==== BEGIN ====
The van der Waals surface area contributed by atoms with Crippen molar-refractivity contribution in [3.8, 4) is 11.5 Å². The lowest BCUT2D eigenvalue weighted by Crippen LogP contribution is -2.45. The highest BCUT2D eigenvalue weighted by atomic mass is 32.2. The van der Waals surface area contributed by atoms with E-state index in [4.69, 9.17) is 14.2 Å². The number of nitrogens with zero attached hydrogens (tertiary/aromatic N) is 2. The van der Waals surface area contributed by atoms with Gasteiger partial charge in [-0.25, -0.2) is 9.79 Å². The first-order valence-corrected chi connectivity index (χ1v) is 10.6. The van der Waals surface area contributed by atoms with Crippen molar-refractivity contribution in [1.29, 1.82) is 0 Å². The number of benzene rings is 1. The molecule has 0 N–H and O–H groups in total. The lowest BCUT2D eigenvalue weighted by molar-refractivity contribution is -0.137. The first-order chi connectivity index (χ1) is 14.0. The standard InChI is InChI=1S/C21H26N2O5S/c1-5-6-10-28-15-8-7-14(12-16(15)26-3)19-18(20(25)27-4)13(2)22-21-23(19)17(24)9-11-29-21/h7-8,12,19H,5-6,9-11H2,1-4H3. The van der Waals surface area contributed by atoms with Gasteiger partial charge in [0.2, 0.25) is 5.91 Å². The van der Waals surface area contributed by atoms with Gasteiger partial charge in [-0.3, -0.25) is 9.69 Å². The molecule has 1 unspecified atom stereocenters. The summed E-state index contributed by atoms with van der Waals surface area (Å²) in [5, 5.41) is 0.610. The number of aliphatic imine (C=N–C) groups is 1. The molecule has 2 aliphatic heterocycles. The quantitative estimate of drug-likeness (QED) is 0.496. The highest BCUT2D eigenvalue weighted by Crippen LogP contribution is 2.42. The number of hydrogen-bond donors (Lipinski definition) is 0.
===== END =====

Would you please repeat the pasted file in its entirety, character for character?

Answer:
The van der Waals surface area contributed by atoms with Crippen molar-refractivity contribution in [3.8, 4) is 11.5 Å². The lowest BCUT2D eigenvalue weighted by Crippen LogP contribution is -2.45. The highest BCUT2D eigenvalue weighted by atomic mass is 32.2. The van der Waals surface area contributed by atoms with E-state index in [4.69, 9.17) is 14.2 Å². The number of nitrogens with zero attached hydrogens (tertiary/aromatic N) is 2. The van der Waals surface area contributed by atoms with Gasteiger partial charge in [-0.25, -0.2) is 9.79 Å². The first-order valence-corrected chi connectivity index (χ1v) is 10.6. The van der Waals surface area contributed by atoms with Crippen molar-refractivity contribution in [1.29, 1.82) is 0 Å². The number of benzene rings is 1. The molecule has 0 N–H and O–H groups in total. The lowest BCUT2D eigenvalue weighted by molar-refractivity contribution is -0.137. The first-order chi connectivity index (χ1) is 14.0. The standard InChI is InChI=1S/C21H26N2O5S/c1-5-6-10-28-15-8-7-14(12-16(15)26-3)19-18(20(25)27-4)13(2)22-21-23(19)17(24)9-11-29-21/h7-8,12,19H,5-6,9-11H2,1-4H3. The van der Waals surface area contributed by atoms with Gasteiger partial charge in [0.2, 0.25) is 5.91 Å². The van der Waals surface area contributed by atoms with Gasteiger partial charge in [-0.3, -0.25) is 9.69 Å². The molecule has 1 unspecified atom stereocenters. The summed E-state index contributed by atoms with van der Waals surface area (Å²) in [5, 5.41) is 0.610. The number of aliphatic imine (C=N–C) groups is 1. The molecule has 2 aliphatic heterocycles. The quantitative estimate of drug-likeness (QED) is 0.496. The highest BCUT2D eigenvalue weighted by Crippen LogP contribution is 2.42. The number of hydrogen-bond donors (Lipinski definition) is 0.